Summary : This extraordinary new voyage is like a blockbuster film—the star is the seventh continent. And the co-stars are the big ice of remote West Antarctica—where you are sure to set foot where no other humans ever have; the prolific wildlife and impressive ice shelf of the Ross Sea region; and the Sub-Antarctic islands belonging to New Zealand and Australia—World Heritage sites for the thousands of seals and millions of penguins here, including huge colonies of king penguins and the endemic royal penguin. This is wildness and wildlife at its finest. Following in the footsteps of Scott, Ross, Amundsen, and Shackleton, perhaps only a few thousand people in the history of the planet have ever made this voyage.
All departures are Photo Expeditions, see end of page for details.
Activities : Birding, Child-Friendly, Hiking, Kayaking, Photography, Dedicated Solo Cabins, Triple/Quad Cabins
Receive a FREE DVD chronicle of your trip, compliments of ExpeditionTrips!
$48,800 to $96,190
Depart on an overnight flight to Buenos Aires.
Arrive in Buenos Aires and settle into your hotel before seeing the city’s Beaux-Arts palaces and the famous balcony associated with Eva Peron.
Fly by private charter to Ushuaia, the southernmost city in the world. Enjoy lunch on a catamaran cruise of the Beagle Channel. Embark National Geographic Endurance.
Settle into shipboard life, listening to informal discussions from our naturalist staff to prepare for the wildness ahead. While crossing the legendary Drake Passage, spot albatross and other seabirds that glide alongside the ship.
With 24 hours of daylight, there is ample opportunity to explore the Antarctic Peninsula and the surrounding islands. In keeping with the nature of an expedition, the schedule throughout is flexible so that you can take advantage of the unexpected—watching whales at play off the bow, taking an after-dinner Zodiac cruise, or heading out on an unplanned excursion.
The goal is to offer opportunities each day to hike, kayak among the ice floes, and experience close encounters with wildlife. You may have the thrill of watching the powerful ship crunch through the pack ice, or step ashore to thousands of penguins. You’ll learn how climate change affects the penguin populations, and how best to capture images of penguins from a National Geographic photographer. Back aboard, your undersea specialist may present video from that day’s dive or show rare images taken up to 1,000 feet below the surface using the ROV. Expert staff will craft an expedition where you will learn, see, and experience more.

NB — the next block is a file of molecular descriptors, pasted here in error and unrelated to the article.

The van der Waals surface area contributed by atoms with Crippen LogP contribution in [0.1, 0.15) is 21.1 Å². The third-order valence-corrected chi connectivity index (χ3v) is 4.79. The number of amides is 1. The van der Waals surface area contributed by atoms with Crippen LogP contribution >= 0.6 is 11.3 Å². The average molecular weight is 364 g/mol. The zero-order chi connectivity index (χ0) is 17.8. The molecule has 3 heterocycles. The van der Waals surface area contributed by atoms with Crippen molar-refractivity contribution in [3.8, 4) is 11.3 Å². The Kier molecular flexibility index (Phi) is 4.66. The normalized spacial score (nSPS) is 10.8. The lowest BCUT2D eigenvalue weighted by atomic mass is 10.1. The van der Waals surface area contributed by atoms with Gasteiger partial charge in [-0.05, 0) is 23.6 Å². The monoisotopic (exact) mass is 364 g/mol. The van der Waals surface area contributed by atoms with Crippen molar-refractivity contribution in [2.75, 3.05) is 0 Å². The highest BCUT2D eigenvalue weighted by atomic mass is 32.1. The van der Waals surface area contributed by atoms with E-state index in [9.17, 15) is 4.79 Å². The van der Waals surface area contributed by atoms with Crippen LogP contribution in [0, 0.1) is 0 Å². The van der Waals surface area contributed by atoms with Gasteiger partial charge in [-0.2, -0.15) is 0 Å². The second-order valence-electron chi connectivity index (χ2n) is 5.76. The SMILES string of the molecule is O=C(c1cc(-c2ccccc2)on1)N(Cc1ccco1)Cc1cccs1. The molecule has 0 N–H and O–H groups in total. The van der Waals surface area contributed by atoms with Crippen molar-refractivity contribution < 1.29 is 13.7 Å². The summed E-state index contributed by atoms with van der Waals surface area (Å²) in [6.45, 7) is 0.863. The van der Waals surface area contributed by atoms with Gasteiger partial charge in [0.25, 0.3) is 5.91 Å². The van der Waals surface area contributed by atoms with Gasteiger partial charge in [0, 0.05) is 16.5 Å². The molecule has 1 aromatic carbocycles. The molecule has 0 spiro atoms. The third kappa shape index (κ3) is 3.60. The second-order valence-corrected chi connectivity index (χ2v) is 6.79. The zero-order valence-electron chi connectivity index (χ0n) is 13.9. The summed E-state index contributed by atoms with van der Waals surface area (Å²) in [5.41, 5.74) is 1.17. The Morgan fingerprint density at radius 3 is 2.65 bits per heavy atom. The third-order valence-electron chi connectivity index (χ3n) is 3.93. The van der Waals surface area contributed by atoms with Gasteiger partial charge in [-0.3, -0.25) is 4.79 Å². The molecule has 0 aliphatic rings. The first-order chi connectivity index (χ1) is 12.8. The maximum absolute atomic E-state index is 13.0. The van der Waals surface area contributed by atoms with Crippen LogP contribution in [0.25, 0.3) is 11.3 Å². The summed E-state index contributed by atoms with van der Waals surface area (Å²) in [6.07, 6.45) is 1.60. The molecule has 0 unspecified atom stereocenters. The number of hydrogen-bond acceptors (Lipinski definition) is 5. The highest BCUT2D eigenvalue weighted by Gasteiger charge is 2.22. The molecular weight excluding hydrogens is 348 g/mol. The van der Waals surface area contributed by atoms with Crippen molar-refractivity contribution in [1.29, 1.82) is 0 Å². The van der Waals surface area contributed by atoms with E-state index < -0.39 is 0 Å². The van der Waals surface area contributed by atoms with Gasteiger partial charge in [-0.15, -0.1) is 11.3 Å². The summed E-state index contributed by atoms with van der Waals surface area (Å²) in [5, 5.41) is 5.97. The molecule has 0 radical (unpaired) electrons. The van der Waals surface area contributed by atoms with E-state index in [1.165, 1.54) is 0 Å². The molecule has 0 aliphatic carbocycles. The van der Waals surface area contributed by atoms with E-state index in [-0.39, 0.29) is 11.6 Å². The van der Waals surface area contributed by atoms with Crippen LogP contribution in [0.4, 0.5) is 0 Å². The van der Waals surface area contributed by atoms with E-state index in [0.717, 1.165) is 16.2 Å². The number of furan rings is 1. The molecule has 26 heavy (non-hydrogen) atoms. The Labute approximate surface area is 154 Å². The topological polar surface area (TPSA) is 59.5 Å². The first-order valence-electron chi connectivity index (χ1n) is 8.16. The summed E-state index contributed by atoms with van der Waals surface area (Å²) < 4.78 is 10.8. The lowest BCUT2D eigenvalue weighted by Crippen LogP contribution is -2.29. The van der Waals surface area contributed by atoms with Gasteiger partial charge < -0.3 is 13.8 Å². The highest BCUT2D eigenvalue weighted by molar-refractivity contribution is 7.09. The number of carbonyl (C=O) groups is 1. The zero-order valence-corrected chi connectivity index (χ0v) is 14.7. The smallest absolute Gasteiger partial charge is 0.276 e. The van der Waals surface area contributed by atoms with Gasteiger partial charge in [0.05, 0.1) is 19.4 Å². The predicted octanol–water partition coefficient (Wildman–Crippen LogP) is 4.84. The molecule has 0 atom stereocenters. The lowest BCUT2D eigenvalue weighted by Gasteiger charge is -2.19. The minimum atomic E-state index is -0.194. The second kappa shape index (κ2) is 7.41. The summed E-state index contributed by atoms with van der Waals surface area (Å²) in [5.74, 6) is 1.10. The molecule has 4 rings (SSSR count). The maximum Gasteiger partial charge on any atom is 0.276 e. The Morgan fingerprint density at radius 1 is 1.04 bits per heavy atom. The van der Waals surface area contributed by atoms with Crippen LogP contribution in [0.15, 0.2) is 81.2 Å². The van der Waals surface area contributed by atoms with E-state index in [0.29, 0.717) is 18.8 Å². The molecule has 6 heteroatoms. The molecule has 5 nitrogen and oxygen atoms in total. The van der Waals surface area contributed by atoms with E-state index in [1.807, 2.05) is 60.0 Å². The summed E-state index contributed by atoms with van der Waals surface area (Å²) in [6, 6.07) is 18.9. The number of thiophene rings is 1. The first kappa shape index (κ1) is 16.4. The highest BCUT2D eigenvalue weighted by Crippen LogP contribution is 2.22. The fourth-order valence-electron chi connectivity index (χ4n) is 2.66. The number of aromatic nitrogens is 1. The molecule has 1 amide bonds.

This part of the planet is big and bold and full of adventure and magnificent scenery. The new National Geographic Endurance will be in full expedition mode, granting thrilling opportunities to crunch through thick ice and explore places few have seen. Rely on the planet’s best ice team as you probe the ice’s edge for wildlife, including numerous seabirds and whales. Activities throughout our journey are always weather and ice dependent. Your Captain and Expedition Leader will look for spots to “park” the ship in the pack ice, allowing guests the unique thrill of disembarking onto a frozen sea—for ice walks, cross-country skiing forays, and snowshoeing. There will be time, too, to relax in the library, head up to the Bridge to scan for marine life, unwind in the sauna or Yoga Room, and of course, hear presentations from the staff. Along the way, your undersea specialist captures images from the deep, revealing the hardy marine life beneath the ice. Always interesting, it can also be pioneering in this distant part of the world.
On these days we navigate some of the most remote regions of the planet, as you explore the Ross Sea, just like Scott, Shackleton, and Ross (the 19th-century explorer for whom this sea is named). Here, you'll see the impressive Ross Ice Shelf, the world’s largest, and the TransAntarctic Mountain Chain. Antarctica’s Ross Ice Shelf is enormous, covering 182,000 square miles—the size of France—and the edge of the ice shelf is a wall of ice towering over the water by as much as 200 feet, with the majority of the ice below the waterline. The Ross Ice Shelf plays an important role in stabilizing the Antarctic ice sheet, buttressing the ice that is constantly moving over the land surface.
Your journey to this unique part of the Antarctic waters will likely include stops at several small islands at the bottom of the world for opportunities to hike and explore via Zodiac and kayak. Spot colonies of Adelie penguins, lazy seals, and majestic whales. The plan is to visit Coulman Island to see and photograph Emperor penguins, the largest of all penguins—an average bird stands some 45 inches tall and has been the subject of the beloved film, "March of the Penguins".
During your days at sea, learn about the fascinating history of Antarctic exploration, as well as the flora, fauna, and geology of the region. Your naturalists help identify the seabirds that follow the ship.